Scientific Name: Mandrillus sphinx
Charles Darwin called the adult male mandrill “the most vividly colored specimen in mammaldom.”
The largest monkey species, mandrills look like baboons but DNA studies show they are more closely related to mangabeys.
STATUS: Mandrills are listed as Vulnerable by the International Union for Conservation of Nature (IUCN).
HABITAT: Mandrills live in the remaining primary and secondary rainforests of western Africa in Cameroon, Gabon and southwestern Congo. They are both terrestrial, spending time on the ground, and arboreal, spending time in the trees where they sleep every night.
DIET: They are omnivores, eating a variety of foods, with fruits and seeds making up over 90 percent of their diet. They also eat bark, leaves, palm nuts, ants, termites, dung beetles, spiders, tortoises, duikers (small antelopes), birds, mice, frogs, crabs, and bird eggs. They often raid farmers’ crops and plantations.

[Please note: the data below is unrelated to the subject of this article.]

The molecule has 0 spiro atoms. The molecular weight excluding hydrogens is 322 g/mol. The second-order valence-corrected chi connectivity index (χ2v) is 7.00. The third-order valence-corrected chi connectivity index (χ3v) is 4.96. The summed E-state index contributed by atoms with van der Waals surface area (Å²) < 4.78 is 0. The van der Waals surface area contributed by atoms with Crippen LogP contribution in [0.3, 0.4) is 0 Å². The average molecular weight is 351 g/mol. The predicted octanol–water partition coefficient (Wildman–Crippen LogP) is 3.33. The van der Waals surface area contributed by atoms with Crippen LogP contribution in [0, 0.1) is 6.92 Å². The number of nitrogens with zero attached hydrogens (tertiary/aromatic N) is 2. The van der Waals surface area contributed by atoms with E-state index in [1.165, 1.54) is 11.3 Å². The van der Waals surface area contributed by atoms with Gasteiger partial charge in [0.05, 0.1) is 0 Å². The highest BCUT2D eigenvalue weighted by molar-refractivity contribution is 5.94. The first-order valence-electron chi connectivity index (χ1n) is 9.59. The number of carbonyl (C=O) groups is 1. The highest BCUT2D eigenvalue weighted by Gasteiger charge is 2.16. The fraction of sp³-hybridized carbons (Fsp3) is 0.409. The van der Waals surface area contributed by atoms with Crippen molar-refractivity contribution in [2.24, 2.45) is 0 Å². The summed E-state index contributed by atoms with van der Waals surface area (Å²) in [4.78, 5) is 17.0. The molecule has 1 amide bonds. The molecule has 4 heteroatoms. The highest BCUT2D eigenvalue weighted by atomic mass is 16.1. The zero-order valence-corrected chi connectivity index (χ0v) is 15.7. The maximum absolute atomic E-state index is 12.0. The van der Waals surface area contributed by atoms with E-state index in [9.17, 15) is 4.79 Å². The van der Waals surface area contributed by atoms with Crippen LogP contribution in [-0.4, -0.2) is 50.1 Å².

PHYSICAL CHARACTERISTICS: Mandrills are the largest monkeys and one of the most colorful. Both sexes have shaggy brown hair and short, stubby tails. The males have red, white, and blue faces and similarly colored rear ends and genitals. The females, half the size of the males, have paler faces and sexual swellings around their genitalia that turn pink and shiny when they are in estrous and ready to breed. This is an advertising system to attract the many males in the group to mate with them. They have scent glands on their chests for scent marking, one of the few Old World monkeys to scent-mark.
Mandrills travel in multi-male and multi-female groups called troops, which range from 20 animals to, on occasion, more than 200. The leader of the troop is a single dominant male, usually the monkey with the brightest and boldest colors.
Although the character Rafiki from The Lion King is often referred to as a baboon, the colors on his face indicate that he is actually a mandrill.